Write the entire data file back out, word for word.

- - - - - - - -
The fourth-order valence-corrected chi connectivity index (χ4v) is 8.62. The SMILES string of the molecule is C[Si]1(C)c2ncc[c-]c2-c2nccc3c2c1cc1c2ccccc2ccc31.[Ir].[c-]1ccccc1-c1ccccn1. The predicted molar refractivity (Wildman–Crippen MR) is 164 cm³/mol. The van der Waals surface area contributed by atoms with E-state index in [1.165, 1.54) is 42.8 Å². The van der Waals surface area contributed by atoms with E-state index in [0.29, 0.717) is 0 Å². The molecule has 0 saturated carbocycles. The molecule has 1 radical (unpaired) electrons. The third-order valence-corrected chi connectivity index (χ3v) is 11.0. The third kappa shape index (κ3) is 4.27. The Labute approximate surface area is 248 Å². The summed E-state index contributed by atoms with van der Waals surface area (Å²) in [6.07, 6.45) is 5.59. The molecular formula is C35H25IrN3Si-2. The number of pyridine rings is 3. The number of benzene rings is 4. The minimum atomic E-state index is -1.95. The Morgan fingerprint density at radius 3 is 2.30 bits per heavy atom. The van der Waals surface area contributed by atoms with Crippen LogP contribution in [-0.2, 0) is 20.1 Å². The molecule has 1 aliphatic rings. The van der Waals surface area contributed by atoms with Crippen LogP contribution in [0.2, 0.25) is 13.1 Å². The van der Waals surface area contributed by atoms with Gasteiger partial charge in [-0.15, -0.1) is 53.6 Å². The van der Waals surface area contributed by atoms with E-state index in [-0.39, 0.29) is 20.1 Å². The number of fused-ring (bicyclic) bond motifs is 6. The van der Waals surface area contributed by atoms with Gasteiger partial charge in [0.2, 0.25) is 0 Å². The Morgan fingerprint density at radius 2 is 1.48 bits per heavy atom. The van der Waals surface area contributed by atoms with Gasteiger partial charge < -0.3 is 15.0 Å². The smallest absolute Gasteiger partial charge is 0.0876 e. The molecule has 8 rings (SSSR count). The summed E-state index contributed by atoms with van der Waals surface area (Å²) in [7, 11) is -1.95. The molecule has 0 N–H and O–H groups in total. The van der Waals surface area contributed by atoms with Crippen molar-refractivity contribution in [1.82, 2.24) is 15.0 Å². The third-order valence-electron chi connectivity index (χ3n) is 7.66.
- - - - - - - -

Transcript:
The fourth-order valence-corrected chi connectivity index (χ4v) is 8.62. The SMILES string of the molecule is C[Si]1(C)c2ncc[c-]c2-c2nccc3c2c1cc1c2ccccc2ccc31.[Ir].[c-]1ccccc1-c1ccccn1. The predicted molar refractivity (Wildman–Crippen MR) is 164 cm³/mol. The van der Waals surface area contributed by atoms with E-state index in [1.165, 1.54) is 42.8 Å². The van der Waals surface area contributed by atoms with E-state index in [0.29, 0.717) is 0 Å². The molecule has 0 saturated carbocycles. The molecule has 1 radical (unpaired) electrons. The third-order valence-corrected chi connectivity index (χ3v) is 11.0. The third kappa shape index (κ3) is 4.27. The Labute approximate surface area is 248 Å². The summed E-state index contributed by atoms with van der Waals surface area (Å²) in [6.07, 6.45) is 5.59. The molecular formula is C35H25IrN3Si-2. The number of pyridine rings is 3. The number of benzene rings is 4. The minimum atomic E-state index is -1.95. The Morgan fingerprint density at radius 3 is 2.30 bits per heavy atom. The van der Waals surface area contributed by atoms with Crippen LogP contribution in [-0.2, 0) is 20.1 Å². The molecule has 1 aliphatic rings. The van der Waals surface area contributed by atoms with Crippen LogP contribution in [0.2, 0.25) is 13.1 Å². The van der Waals surface area contributed by atoms with Gasteiger partial charge in [-0.15, -0.1) is 53.6 Å². The van der Waals surface area contributed by atoms with E-state index in [-0.39, 0.29) is 20.1 Å². The number of fused-ring (bicyclic) bond motifs is 6. The van der Waals surface area contributed by atoms with Gasteiger partial charge in [0.2, 0.25) is 0 Å². The Morgan fingerprint density at radius 2 is 1.48 bits per heavy atom. The van der Waals surface area contributed by atoms with Gasteiger partial charge < -0.3 is 15.0 Å². The smallest absolute Gasteiger partial charge is 0.0876 e. The molecule has 8 rings (SSSR count). The summed E-state index contributed by atoms with van der Waals surface area (Å²) in [7, 11) is -1.95. The molecule has 0 N–H and O–H groups in total. The van der Waals surface area contributed by atoms with Crippen molar-refractivity contribution in [1.82, 2.24) is 15.0 Å². The third-order valence-electron chi connectivity index (χ3n) is 7.66.